It seems a long time since I posted anything but with re-opening the cottages and all that has involved and seeing family again, time has just passed. The cuckoos have gone, the sheep have been shorn and the hay fields cut. Sadly the nights are also cutting in.
Thinking of sheep, we have a flock of herdies down the lane and since they were very small lambs two have been regularly coming over onto the road where I expect they think the grass is greener or being herdwicks they believe walls are there to be crossed. They have gradually extended their range and have been visiting my garden. Hope they are not tempted by my red hot pokers.
Moving on, we have been very excited to see more red squirrels about, I have one visiting the feeder by the dog kennels and they are also running across the front garden. No photos as yet, they are too speedy.
I had Poppy and Edith, two of my grandchildren for a week earlier in the month. They are great little walkers and made it up to the top of Low Fell from Thackthwaite. We picnicked by the south summit and had what they described as the best game of I-Spy ever.
They also had a lovely time on Loweswater with my friend Judy but unfortunately I couldn’t be with them as it was Saturday and I was involved with changeover.
Since lockdown Judy and I have been getting out and about on our bikes and last week we went to Longlands Lake which is the other side of Cleator Moor. It was a fascinating cycle as we went down the C2C cycle track to Cleator. The lake itself is on the site of an old iron ore mine and has been managed to support a wide range of wild life. It is also a nice friendly place to visit and we met several local families who had come for picnics and to feed the ducks.
Saturday 4 July – re-opening
The first guests are here! It is lovely to see them again. After all the uncertainty, changes, endless lists and preparations the day when we can welcome visitors back has finally arrived. And it’s raining!
It has been a busy few weeks getting ready for re-opening; risk assessments, more specialised cleaning equipment, PPE, reorganising the cottages and the way we work to give guests confidence in their accommodation. In addition I have applied for and received both Visit England and AA Covid 19 accreditation and my son Paul has been busy adding a Covid information page to my website which will soon be up and running – thank you Paul.
The glorious weather we had for most of Lockdown finally came to an end last weekend. There had been a few hints, one morning I got up to see the lake covered in mist and at times it became a bit a bit hazy and cloudy.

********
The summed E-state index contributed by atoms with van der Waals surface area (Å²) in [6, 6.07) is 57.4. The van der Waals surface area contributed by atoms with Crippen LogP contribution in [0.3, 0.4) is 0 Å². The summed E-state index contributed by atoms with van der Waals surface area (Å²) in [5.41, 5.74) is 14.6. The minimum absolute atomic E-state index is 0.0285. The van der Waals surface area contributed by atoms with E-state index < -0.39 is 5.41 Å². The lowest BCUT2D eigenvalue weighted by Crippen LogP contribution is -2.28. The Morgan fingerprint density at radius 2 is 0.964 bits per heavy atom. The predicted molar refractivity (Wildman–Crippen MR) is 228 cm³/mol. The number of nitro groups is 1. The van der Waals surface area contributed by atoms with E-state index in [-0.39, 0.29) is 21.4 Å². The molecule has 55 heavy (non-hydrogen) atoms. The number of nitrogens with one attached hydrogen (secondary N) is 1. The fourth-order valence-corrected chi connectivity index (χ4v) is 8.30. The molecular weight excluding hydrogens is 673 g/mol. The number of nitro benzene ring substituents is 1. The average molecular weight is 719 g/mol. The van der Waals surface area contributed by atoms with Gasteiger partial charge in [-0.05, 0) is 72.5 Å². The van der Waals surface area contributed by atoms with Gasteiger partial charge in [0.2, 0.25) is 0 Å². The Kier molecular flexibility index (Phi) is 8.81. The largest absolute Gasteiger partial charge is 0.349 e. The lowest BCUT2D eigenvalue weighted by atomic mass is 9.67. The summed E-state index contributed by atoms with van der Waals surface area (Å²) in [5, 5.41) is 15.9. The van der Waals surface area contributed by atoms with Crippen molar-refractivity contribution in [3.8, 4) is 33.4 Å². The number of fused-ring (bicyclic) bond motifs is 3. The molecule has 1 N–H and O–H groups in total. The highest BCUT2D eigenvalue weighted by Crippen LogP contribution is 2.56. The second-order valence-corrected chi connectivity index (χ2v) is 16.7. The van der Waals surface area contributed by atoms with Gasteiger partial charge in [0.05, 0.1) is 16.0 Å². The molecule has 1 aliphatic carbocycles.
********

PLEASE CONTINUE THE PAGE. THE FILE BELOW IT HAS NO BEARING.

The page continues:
I should have known however that the weekend my daughter Clare and her family came the weather would really change. It was the first time I had seen any of my family since mid January but we were not to be put off by the weather.
The girls fished in the lake, visited Postman Pat and even had a very wet game of Pooh Sticks at Buttermere.
After they left 8“ rain fell on Honister and poured straight down the fells into the lakes. The week before we had been looking at stone stacks and walking along the beach to the pump house. Now the stone that I use as a marker for the water level which had been several feet up on the shore was now completely submerged in the lake.
And it was impossible to get along the path to the first bridge by the weir.
Enough of the weather, in one of my earlier blogs I mentioned a small nature reserve just beyond Rogerscale. The information on the gate had said that in June you could see the greater butterfly orchid. So last week I cycled over, there they were, right in the middle of the field, difficult for me to photograph but it was very satisfying to find them.
It was strange not writing a blog last Sunday but everything is changing as we are all able to get out and about more and starting to plan towards the future. We are expecting to hear this week about re-opening: we are now able to access draft guidelines of how to make our properties safe for everyone when visitors return. There is a lot to think about, a lot to do and I think the cottages will look and feel rather different. I am buying specialised cleaning equipment and products as well as PPE for the cleaners and myself so we can deep clean. Guests who are booked in July and August are being very helpful and flexible about dates so I can leave gaps between lets: as well as the cleaning I think it gives a lot more confidence to everyone if a cottage has been left empty for a few days. Anyway, enough of that and onto more interesting matters.
Although we have had some rain in the past week the lakes are still rather low as you can see from this photo from one of the bridges by the weir at Crummock. My friend Kathryn and I had a lovely evening just meandering round the lake taking photographs.
It is interesting to see the old tree stumps emerging looking rather fossilised.
The lake was very still so we got some lovely reflections and colours.
A few day later I was down at the lake with the dog and found a rather substantial stone stack, a lot of thought and work must have gone into that. It lasted about a week.
The flowers are looking good at the moment, the foxgloves are adding a lot of colour everywhere.’